31. 31. Why is agreement needed?The challenges now are how to operationalise what is known to be goodpractice in order to achieve sustainable capacity and development results.There is a big need for a shared language and understanding, underpinnedby some shared principles and values, of what capacity development is, whyit is needed, and how to approach it.The point is not to try to make everyone think and work in exactly the sameway: it is about having everyone operate within the same general frameworkso that we can be more effective in finding solutions relevant to each cultureand context.
  32. 32. What is agreement needed about?Capacity development as a locally driven processStart from and build on existing capacitiesShift from supply to demand driven initiativesDefining and measuring results
  33. 33. Capacity development as a locally driven processLocal ownership is a prerequisite for sustainable capacitydevelopment.Donors are external actors, with a role to support the process ofachieving local defined objectives and tasks.Ownership implies true and realistic commitment from thepartner countries as well as flexibility from the donor’s side tofollow local leadership.More transparency is needed for joint accountability toachieving capacity development results.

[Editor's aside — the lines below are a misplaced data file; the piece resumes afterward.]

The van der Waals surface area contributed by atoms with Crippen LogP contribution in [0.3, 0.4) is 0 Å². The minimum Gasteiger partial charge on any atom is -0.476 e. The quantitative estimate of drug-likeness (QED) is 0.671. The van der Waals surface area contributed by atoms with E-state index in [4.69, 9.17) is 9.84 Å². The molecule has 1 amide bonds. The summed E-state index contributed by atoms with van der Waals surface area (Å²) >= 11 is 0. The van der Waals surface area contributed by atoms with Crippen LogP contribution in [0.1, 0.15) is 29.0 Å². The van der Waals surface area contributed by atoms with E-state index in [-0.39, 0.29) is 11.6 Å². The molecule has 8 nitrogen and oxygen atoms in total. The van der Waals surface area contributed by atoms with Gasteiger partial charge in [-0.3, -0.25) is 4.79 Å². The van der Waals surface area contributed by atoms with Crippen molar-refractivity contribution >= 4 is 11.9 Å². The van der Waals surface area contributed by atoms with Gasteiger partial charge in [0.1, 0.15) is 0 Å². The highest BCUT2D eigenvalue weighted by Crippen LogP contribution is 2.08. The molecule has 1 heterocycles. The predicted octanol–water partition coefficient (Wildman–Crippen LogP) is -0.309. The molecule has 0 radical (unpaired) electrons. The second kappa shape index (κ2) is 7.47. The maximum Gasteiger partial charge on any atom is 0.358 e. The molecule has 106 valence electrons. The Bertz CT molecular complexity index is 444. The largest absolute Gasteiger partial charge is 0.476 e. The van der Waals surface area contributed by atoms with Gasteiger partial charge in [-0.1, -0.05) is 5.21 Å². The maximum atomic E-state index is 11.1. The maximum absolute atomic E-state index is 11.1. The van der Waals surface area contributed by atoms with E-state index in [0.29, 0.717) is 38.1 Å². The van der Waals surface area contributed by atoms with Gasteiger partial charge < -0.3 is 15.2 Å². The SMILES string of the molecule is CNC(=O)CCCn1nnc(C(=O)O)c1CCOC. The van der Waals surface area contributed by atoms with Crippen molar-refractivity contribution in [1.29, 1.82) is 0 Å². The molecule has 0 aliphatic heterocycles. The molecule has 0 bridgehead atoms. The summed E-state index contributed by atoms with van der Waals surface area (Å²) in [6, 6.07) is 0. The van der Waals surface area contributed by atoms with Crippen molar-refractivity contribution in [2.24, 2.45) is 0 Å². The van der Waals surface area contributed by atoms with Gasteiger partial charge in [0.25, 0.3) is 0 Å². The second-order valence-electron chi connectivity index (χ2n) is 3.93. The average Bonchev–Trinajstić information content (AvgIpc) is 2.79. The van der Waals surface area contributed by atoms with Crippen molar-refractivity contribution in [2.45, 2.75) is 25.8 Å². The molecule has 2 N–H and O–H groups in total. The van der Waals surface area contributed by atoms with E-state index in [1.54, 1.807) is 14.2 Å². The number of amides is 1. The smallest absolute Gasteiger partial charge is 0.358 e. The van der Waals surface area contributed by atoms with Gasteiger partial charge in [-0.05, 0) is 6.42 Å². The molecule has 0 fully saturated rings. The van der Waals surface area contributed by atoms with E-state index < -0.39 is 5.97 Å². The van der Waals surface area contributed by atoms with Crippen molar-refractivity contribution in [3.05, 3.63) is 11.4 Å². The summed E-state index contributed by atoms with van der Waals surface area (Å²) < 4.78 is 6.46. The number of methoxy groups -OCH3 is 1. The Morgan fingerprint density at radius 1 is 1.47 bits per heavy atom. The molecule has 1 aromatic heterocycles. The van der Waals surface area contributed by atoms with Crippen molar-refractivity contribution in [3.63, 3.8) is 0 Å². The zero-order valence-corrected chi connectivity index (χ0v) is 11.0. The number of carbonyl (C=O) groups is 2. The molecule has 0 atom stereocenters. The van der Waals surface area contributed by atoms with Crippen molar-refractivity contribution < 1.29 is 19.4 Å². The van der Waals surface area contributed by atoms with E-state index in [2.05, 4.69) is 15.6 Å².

34. 34. Start from and build on existing capacitiesThis is about the recognition of existing capacities and how touse them as the basis for moving forward.The shift to starting with an appreciation of what already existsand how to build on endogenous processes is not yet complete– too often the focus is on the ‘gap’ which can be a verynegative starting point for action.All actors can do a lot to make this shift by changing the waythey approach capacity assessments and the formulation ofcapacity goals and assessments before designing interventions.
  35. 35. Shift from supply to demand driven initiativesThe Accra Agenda for Action recognised that the ownership andcommitment of the partner countries is a prerequisite forsustainable capacity development.This means that local actors need to learn how best to definewhat capacity they need, how they think it can be developed intheir culture and context, and how to negotiate and manageappropriate support from development partners.This also involves shifting towards longer term, programmaticapproaches linked to locally formulated capacity developmentstrategies.